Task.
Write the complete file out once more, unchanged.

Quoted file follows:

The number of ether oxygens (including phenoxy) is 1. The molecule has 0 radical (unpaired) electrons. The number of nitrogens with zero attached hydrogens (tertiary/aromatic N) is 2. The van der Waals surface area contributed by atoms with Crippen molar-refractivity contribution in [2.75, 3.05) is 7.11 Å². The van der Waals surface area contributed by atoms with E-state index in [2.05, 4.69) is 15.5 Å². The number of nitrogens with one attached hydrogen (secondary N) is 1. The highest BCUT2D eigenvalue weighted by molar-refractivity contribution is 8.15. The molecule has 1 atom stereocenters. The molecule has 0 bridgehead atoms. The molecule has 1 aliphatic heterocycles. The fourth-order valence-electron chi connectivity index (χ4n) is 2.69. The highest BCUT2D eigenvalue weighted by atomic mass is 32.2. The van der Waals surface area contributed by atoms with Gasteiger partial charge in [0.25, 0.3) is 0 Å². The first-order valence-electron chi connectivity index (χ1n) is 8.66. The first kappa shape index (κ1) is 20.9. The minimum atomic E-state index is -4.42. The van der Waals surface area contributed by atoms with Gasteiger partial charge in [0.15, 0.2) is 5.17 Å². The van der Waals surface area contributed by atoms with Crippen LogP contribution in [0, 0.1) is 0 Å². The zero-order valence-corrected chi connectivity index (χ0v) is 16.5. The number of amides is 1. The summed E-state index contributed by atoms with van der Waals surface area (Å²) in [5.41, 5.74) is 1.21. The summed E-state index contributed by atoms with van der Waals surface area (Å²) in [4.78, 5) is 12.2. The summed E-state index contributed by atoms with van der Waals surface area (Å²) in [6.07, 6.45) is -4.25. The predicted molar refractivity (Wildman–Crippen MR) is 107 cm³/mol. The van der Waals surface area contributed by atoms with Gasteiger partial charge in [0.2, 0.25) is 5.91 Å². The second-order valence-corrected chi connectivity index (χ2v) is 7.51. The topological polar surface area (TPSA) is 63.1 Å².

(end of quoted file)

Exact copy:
The number of ether oxygens (including phenoxy) is 1. The molecule has 0 radical (unpaired) electrons. The number of nitrogens with zero attached hydrogens (tertiary/aromatic N) is 2. The van der Waals surface area contributed by atoms with Crippen molar-refractivity contribution in [2.75, 3.05) is 7.11 Å². The van der Waals surface area contributed by atoms with E-state index in [2.05, 4.69) is 15.5 Å². The number of nitrogens with one attached hydrogen (secondary N) is 1. The highest BCUT2D eigenvalue weighted by molar-refractivity contribution is 8.15. The molecule has 1 atom stereocenters. The molecule has 0 bridgehead atoms. The molecule has 1 aliphatic heterocycles. The fourth-order valence-electron chi connectivity index (χ4n) is 2.69. The highest BCUT2D eigenvalue weighted by atomic mass is 32.2. The van der Waals surface area contributed by atoms with Gasteiger partial charge in [0.25, 0.3) is 0 Å². The first-order valence-electron chi connectivity index (χ1n) is 8.66. The first kappa shape index (κ1) is 20.9. The minimum atomic E-state index is -4.42. The van der Waals surface area contributed by atoms with Gasteiger partial charge in [0.15, 0.2) is 5.17 Å². The van der Waals surface area contributed by atoms with Crippen LogP contribution in [0, 0.1) is 0 Å². The zero-order valence-corrected chi connectivity index (χ0v) is 16.5. The number of amides is 1. The summed E-state index contributed by atoms with van der Waals surface area (Å²) in [5.41, 5.74) is 1.21. The summed E-state index contributed by atoms with van der Waals surface area (Å²) in [4.78, 5) is 12.2. The summed E-state index contributed by atoms with van der Waals surface area (Å²) in [6.07, 6.45) is -4.25. The predicted molar refractivity (Wildman–Crippen MR) is 107 cm³/mol. The van der Waals surface area contributed by atoms with Gasteiger partial charge in [0.2, 0.25) is 5.91 Å². The second-order valence-corrected chi connectivity index (χ2v) is 7.51. The topological polar surface area (TPSA) is 63.1 Å².